PARIS (AFP) - New Fifa leader Gianni Infantino was hailed for being "not a politician, not a superstar" and a reform-minded administrator who can lead the scandal-plagued football body into a brave new world.
The 45-year-old multilingual Swiss-Italian lawyer was elected as the new Fifa president on Friday, ending Sepp Blatter's controversial, rollercoaster 18 years in charge.
"He's not a politician. He's not a superstar. He's just very together, very organised," said Greg Dyke, chairman of England's Football Association.
"He has run UEFA really well and he'll be great as the president of FIFA.
"I think we can be more optimistic about the future of FIFA now than we could have been certainly a week ago, after a terrible year. It's been a corrupted organisation for a long time and now I think this is some hope for the future." Infantino had served for seven years as general secretary of UEFA where he was Michel Platini's right-hand man.
But with Platini serving a six-year ban, Infantino entered the race and sensationally snatched the job so coveted by the Frenchman.
Russian sports minister Vitaly Mutko, whose country controversially won the right to stage the 2018 World Cup, also said Infantino was the right man for the job.
"I am satisfied. We have supported him from the start," Mutko told TASS news agency.
"I hope that everything he has planned will be realised. Football needs a pragmatic and experienced man like him."
Wolfgang Niersbach, who last year stood down as president of the German football association after a scandal engulfed Germany's successful 2006 World Cup bid, said Infantino was the "best candidate" but a tough road lay ahead.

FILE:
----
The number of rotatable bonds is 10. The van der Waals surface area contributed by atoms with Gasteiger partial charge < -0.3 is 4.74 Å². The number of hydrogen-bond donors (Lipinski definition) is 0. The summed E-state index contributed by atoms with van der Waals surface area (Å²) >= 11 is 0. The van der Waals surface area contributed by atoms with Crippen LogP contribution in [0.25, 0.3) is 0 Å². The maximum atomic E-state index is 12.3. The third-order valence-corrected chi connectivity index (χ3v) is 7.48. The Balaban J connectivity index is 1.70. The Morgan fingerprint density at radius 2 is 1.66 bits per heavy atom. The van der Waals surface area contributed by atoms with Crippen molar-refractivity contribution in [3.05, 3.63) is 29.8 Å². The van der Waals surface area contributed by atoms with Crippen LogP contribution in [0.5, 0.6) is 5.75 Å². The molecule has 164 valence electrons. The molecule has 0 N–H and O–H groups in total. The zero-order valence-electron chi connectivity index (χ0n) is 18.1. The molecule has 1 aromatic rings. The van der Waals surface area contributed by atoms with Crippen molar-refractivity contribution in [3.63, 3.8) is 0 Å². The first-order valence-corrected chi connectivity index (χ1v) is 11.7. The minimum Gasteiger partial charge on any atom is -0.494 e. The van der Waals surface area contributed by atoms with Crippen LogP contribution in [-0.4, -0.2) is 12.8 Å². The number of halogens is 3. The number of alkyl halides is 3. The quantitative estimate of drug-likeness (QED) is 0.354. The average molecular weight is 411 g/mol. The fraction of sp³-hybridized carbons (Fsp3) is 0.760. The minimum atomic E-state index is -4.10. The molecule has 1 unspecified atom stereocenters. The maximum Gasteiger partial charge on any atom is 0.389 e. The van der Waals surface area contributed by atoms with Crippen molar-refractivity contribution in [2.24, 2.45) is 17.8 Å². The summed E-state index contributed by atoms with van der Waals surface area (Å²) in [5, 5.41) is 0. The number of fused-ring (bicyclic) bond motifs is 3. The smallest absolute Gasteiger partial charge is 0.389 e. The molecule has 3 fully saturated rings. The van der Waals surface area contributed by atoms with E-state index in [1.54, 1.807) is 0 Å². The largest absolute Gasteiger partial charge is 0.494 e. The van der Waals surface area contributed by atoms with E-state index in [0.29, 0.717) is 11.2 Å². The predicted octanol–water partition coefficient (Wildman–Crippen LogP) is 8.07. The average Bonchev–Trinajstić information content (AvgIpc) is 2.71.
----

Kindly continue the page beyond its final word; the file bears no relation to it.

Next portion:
"It's a great day for Fifa, perhaps even historic which will decide the future," said Niersbach.
"But the job isn't finished. I have belief that Gianni will restore confidence in FIifa."
Francois Carrard, who headed Fifa's independent reform committee, said Infantino represented the "best possible outcome".
"He was always promoting the most aggressive reforms. He knows football," said Carrard.
Infantino's election also brought praise from former players - both the tongue-in-cheek and the serious.
"Have this weird feeling that Gianni Infantino will pull off his mask to reveal Sepp Blatter," wrote former England striker Gary Lineker on Twitter.
Portugal legend Luis Figo, who once even pondered entering the race for the FIFA presidency, said the arrival of Infantino represented a new dawn for the sport.
"Congratulations @Gianni-2016 finally the change arrived - it's time for a new era in FIFA," tweeted Figo.
Best of the rest: "Infantino, he was the brain of UEFA, a computer. He's a guy who can speak six or seven languages, a lawyer who is familiar with all the little details. He sorted out UEFA, he can sort out FIFA also." - Michal Listkiewicz, former president of the Polish football federation.
"Infantino elected president of FIFA, the pill must be hard to swallow for Michel Platini." - Former French coach Raymond Domenech on Twitter.
"This is what was needed to help advance football again. This is what FIFA needed.... Infantino's campaign was amazing .. but now the real work begins." - Dutch football federation (KNVB) director of football Bert van Oostveen.
"This is magnificent. It's quite emotional when in four months you have managed to get most of the world behind you. I expect a lot from Gianni. We should welcome him as the new president of FIFA." - KNVB president Michael van Praag.
"I am sure FIFA under the able leadership of Mr. Infantino will continue to give India its due importance and cooperation for the development and promotion of football." - All-India Football Federation (AIFF) vice-president Subrata Dutta to AFP.
"I am happy as this is the best solution for FIFA. I liked that the campaign was conducted very correctly, very democratically with mutual respect." - Belgian FIFA executive committee member Michel D'Hooghe to AFP.
"I don't even know who is running." - Disgraced Trinidad and Tobago football boss Jack Warner, claiming he had no interest in Friday's election.
"The South African Football Association (SAFA) now looks forward to the practical implementation of the promises to increase the number of African teams in the World Cup and increase the number of African members on the executive of FIFA." - SAFA president Danny Jordaan to AFP.